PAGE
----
The Twins sweetened the deal following a summer in the elite Cape Cod League in which he went 4-1 with a 2.12 ERA for the Yarmouth-Dennis Red Sox, but Hollands still said no.
"So many guys have left here with offers that weren't as good as Mario received," Brontsema said. "It was an extremely wise decision for him to stay, and he knew that.
"He had some leverage. He's still young. Everything pointed to him coming back. He's taken that next step which I think is going to really pay off for him come draft day."
Hollands, who won't turn 22 until Aug. 26, used the offseason to bulk up his 6-foot-5 frame, and he has the strikeouts to prove it. He tied a school record by whiffing 16 batters on March 12 in an 8-1 win over Northern Illinois.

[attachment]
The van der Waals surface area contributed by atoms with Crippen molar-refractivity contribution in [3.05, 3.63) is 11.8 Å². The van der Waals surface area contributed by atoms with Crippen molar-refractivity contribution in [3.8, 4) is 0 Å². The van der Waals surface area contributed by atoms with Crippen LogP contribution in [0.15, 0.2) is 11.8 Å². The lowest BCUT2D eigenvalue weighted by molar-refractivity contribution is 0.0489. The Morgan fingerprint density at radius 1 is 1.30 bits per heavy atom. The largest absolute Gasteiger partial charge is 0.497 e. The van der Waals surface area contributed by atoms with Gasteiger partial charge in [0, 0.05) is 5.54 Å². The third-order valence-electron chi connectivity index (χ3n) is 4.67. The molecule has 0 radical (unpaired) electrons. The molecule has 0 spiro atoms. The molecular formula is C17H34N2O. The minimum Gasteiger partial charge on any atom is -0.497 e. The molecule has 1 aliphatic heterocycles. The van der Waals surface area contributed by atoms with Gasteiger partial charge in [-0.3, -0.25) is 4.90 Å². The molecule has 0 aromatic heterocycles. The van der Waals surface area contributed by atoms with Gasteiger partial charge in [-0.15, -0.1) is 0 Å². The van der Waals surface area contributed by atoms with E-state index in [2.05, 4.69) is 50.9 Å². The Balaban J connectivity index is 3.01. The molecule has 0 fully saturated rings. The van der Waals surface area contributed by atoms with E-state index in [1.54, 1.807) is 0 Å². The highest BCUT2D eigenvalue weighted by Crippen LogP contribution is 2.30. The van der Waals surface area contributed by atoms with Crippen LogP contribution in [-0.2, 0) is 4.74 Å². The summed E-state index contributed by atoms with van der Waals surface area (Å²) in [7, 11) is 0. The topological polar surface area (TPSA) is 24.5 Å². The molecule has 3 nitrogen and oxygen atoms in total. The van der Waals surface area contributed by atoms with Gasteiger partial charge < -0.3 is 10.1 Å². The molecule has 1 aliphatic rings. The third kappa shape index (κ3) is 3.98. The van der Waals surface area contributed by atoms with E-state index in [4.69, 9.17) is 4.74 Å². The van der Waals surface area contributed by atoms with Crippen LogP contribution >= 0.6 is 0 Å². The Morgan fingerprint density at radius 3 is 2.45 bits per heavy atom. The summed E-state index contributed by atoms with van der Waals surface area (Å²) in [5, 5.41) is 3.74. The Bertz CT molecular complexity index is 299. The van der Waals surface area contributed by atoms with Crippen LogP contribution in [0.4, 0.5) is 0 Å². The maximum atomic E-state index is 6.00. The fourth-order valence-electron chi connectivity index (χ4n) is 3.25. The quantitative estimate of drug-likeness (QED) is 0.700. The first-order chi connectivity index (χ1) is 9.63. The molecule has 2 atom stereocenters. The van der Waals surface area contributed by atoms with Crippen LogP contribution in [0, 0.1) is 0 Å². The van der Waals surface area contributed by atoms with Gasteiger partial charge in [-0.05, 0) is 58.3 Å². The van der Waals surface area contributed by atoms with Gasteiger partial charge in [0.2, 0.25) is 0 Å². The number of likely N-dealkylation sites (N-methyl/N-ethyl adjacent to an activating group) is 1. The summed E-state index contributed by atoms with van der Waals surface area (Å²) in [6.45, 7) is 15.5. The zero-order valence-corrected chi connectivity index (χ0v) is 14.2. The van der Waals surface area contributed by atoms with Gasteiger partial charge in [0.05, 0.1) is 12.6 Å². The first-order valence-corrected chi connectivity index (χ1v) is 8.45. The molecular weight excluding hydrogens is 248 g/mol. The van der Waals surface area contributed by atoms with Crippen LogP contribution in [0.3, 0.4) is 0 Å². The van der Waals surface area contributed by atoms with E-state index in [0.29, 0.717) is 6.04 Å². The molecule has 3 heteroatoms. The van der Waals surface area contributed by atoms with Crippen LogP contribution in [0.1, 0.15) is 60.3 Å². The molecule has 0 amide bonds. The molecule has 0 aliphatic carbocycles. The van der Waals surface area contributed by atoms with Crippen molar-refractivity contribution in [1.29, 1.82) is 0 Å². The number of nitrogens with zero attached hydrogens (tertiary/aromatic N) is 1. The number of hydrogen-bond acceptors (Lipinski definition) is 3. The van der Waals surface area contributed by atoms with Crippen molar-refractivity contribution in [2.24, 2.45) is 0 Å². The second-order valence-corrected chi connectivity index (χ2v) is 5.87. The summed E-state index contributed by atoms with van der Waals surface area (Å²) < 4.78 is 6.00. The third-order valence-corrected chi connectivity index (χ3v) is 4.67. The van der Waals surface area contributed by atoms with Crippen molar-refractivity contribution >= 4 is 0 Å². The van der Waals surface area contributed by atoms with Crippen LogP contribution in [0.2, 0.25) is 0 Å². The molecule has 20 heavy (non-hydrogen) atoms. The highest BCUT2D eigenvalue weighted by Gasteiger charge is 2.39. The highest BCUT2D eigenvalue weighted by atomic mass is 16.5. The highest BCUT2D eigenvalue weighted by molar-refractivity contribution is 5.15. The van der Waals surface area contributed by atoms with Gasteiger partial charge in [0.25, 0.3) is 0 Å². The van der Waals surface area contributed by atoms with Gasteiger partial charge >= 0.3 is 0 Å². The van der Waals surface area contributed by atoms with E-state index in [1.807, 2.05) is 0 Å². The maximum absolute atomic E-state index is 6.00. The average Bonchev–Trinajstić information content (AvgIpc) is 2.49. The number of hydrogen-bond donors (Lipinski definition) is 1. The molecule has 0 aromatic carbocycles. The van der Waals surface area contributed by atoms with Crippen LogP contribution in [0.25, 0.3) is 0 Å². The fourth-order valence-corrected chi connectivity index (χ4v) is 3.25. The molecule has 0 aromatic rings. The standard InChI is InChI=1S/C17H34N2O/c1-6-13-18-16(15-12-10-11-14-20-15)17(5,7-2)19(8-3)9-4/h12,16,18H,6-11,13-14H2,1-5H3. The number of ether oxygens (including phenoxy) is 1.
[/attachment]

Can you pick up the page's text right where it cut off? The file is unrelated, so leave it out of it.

"His fast ball has picked up velocity," Brontsema said. "Last year, he was 87-to-89 mph. Now he's 90-to-93. You're going to pick up a few more strikeouts in that situation, especially with his ability to throw multiple pitches for strikes.
"You can't sit on anything. You have to start a little quicker with a guy who's throwing harder, and that makes his other stuff better."
But Hollands still adheres to the teachings of "Bull Durham" catcher Crash Davis, who told pitcher Nuke LaLoosh that strikeouts are "boring" and "fascist."
They're also taxing, Hollands said.
"You have to throw more pitches to get them," he said. "I'd rather get all ground balls and no strikeouts because I can last longer."